Going, going, gone: NYC's Rat Island sold for $160K
A retired New Yorker purchases a desolate, 2.5-acre rocky outcrop in Long Island Sound with an unappealing name and an equally unappealing history.
Mon, Oct 03 2011 at 4:24 PM
So let's say, hypothetically, you're a retired New Yorker living in a lovely waterfront home and located in your expansive shared "back yard" there's an uninhabitable, guano-covered island with a rather unpleasant name and an unsavory, infectious-disease-related history. What do you do? Steer clear of the abandoned island at all costs? Enjoy your view of the craggy chunk of land and occasionally venture out to it via kayak? Use it, on occasion, as a picnic spot? Purchase it at auction for $160,000?
The latter is what Alex Schibli, the newest owner of New York City's Rat Island
, just did. The 71-year-old retired Port Authority worker who lives on nearby City Island has snatched up the 2.5-acre rocky outcrop in Long Island Sound, beating out seven other bidders (Ivanka Trump not
among them) hoping to claim Rat Island as their own. Essentially, Rat Island is right in Schibli's backyard.
"I can see it from my window. My wife and I kayak around it all the time," Schibli tells the New York Post
. "I feel like it has always belonged to me. It's so lovely out here. You wouldn't even believe you were in New York. And there are no rats at all!"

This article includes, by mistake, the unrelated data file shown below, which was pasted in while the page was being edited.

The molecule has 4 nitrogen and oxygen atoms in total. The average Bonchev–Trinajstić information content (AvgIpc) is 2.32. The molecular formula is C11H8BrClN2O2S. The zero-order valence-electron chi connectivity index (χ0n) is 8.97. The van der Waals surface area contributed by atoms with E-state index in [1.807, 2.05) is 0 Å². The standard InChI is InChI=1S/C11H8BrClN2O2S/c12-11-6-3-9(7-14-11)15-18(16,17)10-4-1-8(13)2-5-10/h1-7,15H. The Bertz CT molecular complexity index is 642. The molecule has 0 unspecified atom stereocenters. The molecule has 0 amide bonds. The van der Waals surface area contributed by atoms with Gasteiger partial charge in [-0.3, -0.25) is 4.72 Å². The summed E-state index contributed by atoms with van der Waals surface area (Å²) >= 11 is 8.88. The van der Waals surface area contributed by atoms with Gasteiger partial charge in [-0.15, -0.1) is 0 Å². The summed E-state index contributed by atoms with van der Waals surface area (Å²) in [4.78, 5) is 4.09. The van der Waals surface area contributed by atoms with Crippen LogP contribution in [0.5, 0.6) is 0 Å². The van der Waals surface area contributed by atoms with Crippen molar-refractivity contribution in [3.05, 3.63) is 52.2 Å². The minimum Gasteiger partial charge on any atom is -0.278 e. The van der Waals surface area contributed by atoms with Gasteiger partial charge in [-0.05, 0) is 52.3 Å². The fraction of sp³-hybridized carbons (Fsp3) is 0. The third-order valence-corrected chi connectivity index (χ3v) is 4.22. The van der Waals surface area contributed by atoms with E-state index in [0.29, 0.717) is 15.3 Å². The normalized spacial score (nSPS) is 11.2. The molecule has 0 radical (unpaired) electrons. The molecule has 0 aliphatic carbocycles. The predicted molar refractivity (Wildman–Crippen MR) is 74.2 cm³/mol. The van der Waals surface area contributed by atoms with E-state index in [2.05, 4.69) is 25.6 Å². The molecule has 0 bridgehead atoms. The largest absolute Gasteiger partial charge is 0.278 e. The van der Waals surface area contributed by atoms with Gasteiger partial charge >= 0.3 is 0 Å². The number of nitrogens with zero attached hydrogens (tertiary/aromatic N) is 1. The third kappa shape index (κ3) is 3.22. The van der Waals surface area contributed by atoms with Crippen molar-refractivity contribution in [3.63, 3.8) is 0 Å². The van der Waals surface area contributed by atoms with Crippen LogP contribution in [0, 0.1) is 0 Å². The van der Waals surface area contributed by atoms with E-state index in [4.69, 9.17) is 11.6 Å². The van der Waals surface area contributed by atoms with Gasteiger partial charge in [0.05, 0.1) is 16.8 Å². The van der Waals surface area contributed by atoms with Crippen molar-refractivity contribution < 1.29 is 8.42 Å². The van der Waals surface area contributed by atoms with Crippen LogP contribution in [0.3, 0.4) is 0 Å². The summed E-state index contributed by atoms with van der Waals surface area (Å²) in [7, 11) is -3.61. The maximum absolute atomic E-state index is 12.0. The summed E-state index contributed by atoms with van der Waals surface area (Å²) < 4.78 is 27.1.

Although it's zoned as residential, Schibli has no plans to build a giant manse or other structure on his $160,000 purchase, although a renaming is in the works. And even if he wanted to build, development would be hindered by the high tides that cover most of the island's rocky terrain. When it comes down to it, Schibli basically wanted a private island to call his own (Gawker
calls Schibli's purchase "the world's most expensive lawn ornament"). He tells the Post: "Rat Island is a flat rock, but it's a very special rock, at least to me. Some developers might build something on top of the island if they got their hands on it, but I believe it should be conserved, kept as is."
Private island purchasing is the hot new trend
among the rich and famous (mostly just rich), but it's refreshing to see an ordinary, conservation-minded grandfather from the Bronx stake a claim for less than it would cost to buy a studio apartment in Manhattan.
Rat Island, located about halfway between touristy City Island (home to many excellent seafood restaurants
) and the Department of Corrections-owned Hart Island (home to many unmarked graves
) has had a handful of private owners in the past. Most notably, the island once dubbed "the Pelham Pesthouse" was used to house quarantined typhoid patients in the 1800s. The crumbling remnants of the quarantine hospital can still be found on Rat Island.
Have any private island ownership fantasies of your own that you'd like to share? I can see Governors Island
from my living room window, but I don't think I'll be snatching up that piece of New York real estate any time soon
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